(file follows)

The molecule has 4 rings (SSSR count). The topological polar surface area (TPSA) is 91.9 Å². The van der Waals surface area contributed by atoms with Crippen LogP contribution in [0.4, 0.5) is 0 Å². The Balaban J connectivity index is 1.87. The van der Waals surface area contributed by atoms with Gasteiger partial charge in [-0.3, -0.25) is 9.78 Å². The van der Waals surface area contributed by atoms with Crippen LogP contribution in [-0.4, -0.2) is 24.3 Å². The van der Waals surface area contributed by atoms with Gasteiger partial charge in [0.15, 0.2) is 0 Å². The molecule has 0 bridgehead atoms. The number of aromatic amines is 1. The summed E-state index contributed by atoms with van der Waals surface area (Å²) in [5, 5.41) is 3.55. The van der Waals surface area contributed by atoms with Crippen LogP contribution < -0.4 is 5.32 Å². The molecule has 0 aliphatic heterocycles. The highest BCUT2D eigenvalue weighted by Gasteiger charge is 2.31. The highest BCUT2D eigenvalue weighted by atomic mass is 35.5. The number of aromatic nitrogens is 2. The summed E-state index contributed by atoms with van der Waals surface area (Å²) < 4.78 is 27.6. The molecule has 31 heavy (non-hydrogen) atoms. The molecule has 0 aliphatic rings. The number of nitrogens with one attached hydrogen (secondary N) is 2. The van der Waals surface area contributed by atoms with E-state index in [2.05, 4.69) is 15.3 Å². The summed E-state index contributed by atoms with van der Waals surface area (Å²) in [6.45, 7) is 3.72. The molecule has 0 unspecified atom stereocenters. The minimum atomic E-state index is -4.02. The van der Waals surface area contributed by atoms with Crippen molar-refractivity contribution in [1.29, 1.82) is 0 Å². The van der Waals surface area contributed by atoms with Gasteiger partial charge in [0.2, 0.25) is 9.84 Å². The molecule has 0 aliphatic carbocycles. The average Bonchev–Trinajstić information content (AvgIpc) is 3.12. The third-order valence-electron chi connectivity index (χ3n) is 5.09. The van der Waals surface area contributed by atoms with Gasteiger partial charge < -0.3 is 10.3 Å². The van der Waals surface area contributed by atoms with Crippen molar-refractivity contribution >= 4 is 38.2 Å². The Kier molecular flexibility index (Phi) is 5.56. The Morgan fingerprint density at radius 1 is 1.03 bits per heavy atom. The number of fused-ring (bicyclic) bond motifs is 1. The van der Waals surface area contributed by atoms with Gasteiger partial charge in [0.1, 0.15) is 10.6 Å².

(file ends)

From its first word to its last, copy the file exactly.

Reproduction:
The molecule has 4 rings (SSSR count). The topological polar surface area (TPSA) is 91.9 Å². The van der Waals surface area contributed by atoms with Crippen LogP contribution in [0.4, 0.5) is 0 Å². The Balaban J connectivity index is 1.87. The van der Waals surface area contributed by atoms with Gasteiger partial charge in [-0.3, -0.25) is 9.78 Å². The van der Waals surface area contributed by atoms with Crippen LogP contribution in [-0.4, -0.2) is 24.3 Å². The van der Waals surface area contributed by atoms with Gasteiger partial charge in [0.15, 0.2) is 0 Å². The molecule has 0 bridgehead atoms. The number of aromatic amines is 1. The summed E-state index contributed by atoms with van der Waals surface area (Å²) in [5, 5.41) is 3.55. The van der Waals surface area contributed by atoms with Crippen LogP contribution < -0.4 is 5.32 Å². The molecule has 0 aliphatic heterocycles. The highest BCUT2D eigenvalue weighted by Gasteiger charge is 2.31. The highest BCUT2D eigenvalue weighted by atomic mass is 35.5. The number of aromatic nitrogens is 2. The summed E-state index contributed by atoms with van der Waals surface area (Å²) < 4.78 is 27.6. The molecule has 31 heavy (non-hydrogen) atoms. The molecule has 0 aliphatic rings. The number of nitrogens with one attached hydrogen (secondary N) is 2. The van der Waals surface area contributed by atoms with E-state index in [2.05, 4.69) is 15.3 Å². The summed E-state index contributed by atoms with van der Waals surface area (Å²) in [6.45, 7) is 3.72. The molecule has 0 unspecified atom stereocenters. The minimum atomic E-state index is -4.02. The van der Waals surface area contributed by atoms with Crippen molar-refractivity contribution in [1.29, 1.82) is 0 Å². The van der Waals surface area contributed by atoms with Gasteiger partial charge in [0.2, 0.25) is 9.84 Å². The molecule has 0 aliphatic carbocycles. The average Bonchev–Trinajstić information content (AvgIpc) is 3.12. The third-order valence-electron chi connectivity index (χ3n) is 5.09. The van der Waals surface area contributed by atoms with Gasteiger partial charge < -0.3 is 10.3 Å². The van der Waals surface area contributed by atoms with Crippen molar-refractivity contribution >= 4 is 38.2 Å². The Kier molecular flexibility index (Phi) is 5.56. The Morgan fingerprint density at radius 1 is 1.03 bits per heavy atom. The number of fused-ring (bicyclic) bond motifs is 1. The van der Waals surface area contributed by atoms with Gasteiger partial charge in [0.1, 0.15) is 10.6 Å².